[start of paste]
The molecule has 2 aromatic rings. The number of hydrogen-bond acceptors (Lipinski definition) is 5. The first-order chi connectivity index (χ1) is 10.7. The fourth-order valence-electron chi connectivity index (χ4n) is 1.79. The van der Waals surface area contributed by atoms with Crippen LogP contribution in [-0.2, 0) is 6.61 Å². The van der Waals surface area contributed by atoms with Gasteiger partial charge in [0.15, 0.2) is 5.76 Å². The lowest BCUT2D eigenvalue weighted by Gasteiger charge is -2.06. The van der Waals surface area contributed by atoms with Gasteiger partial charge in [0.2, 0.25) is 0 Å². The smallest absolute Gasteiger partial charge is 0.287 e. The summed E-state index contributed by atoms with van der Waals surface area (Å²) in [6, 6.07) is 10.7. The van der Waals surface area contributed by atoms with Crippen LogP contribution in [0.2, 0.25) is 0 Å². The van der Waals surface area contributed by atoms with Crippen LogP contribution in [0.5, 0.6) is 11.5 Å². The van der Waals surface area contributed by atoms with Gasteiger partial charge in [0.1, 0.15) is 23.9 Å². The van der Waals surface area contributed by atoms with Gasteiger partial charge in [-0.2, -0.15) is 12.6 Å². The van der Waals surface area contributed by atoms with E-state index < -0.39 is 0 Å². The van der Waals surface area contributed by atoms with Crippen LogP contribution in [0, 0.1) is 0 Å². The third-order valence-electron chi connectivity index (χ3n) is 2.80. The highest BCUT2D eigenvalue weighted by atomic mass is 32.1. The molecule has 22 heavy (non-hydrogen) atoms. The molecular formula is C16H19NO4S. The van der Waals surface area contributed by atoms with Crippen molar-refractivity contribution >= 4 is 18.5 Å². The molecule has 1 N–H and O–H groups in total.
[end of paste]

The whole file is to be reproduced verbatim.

The molecule has 2 aromatic rings. The number of hydrogen-bond acceptors (Lipinski definition) is 5. The first-order chi connectivity index (χ1) is 10.7. The fourth-order valence-electron chi connectivity index (χ4n) is 1.79. The van der Waals surface area contributed by atoms with Crippen LogP contribution in [-0.2, 0) is 6.61 Å². The van der Waals surface area contributed by atoms with Gasteiger partial charge in [0.15, 0.2) is 5.76 Å². The lowest BCUT2D eigenvalue weighted by Gasteiger charge is -2.06. The van der Waals surface area contributed by atoms with Gasteiger partial charge in [0.2, 0.25) is 0 Å². The smallest absolute Gasteiger partial charge is 0.287 e. The summed E-state index contributed by atoms with van der Waals surface area (Å²) in [6, 6.07) is 10.7. The van der Waals surface area contributed by atoms with Crippen LogP contribution in [0.2, 0.25) is 0 Å². The van der Waals surface area contributed by atoms with Crippen LogP contribution in [0.5, 0.6) is 11.5 Å². The van der Waals surface area contributed by atoms with Gasteiger partial charge in [0.1, 0.15) is 23.9 Å². The van der Waals surface area contributed by atoms with Gasteiger partial charge in [-0.2, -0.15) is 12.6 Å². The van der Waals surface area contributed by atoms with E-state index < -0.39 is 0 Å². The van der Waals surface area contributed by atoms with Crippen LogP contribution in [0, 0.1) is 0 Å². The third-order valence-electron chi connectivity index (χ3n) is 2.80. The highest BCUT2D eigenvalue weighted by atomic mass is 32.1. The molecule has 22 heavy (non-hydrogen) atoms. The molecular formula is C16H19NO4S. The van der Waals surface area contributed by atoms with Crippen molar-refractivity contribution >= 4 is 18.5 Å². The molecule has 1 N–H and O–H groups in total.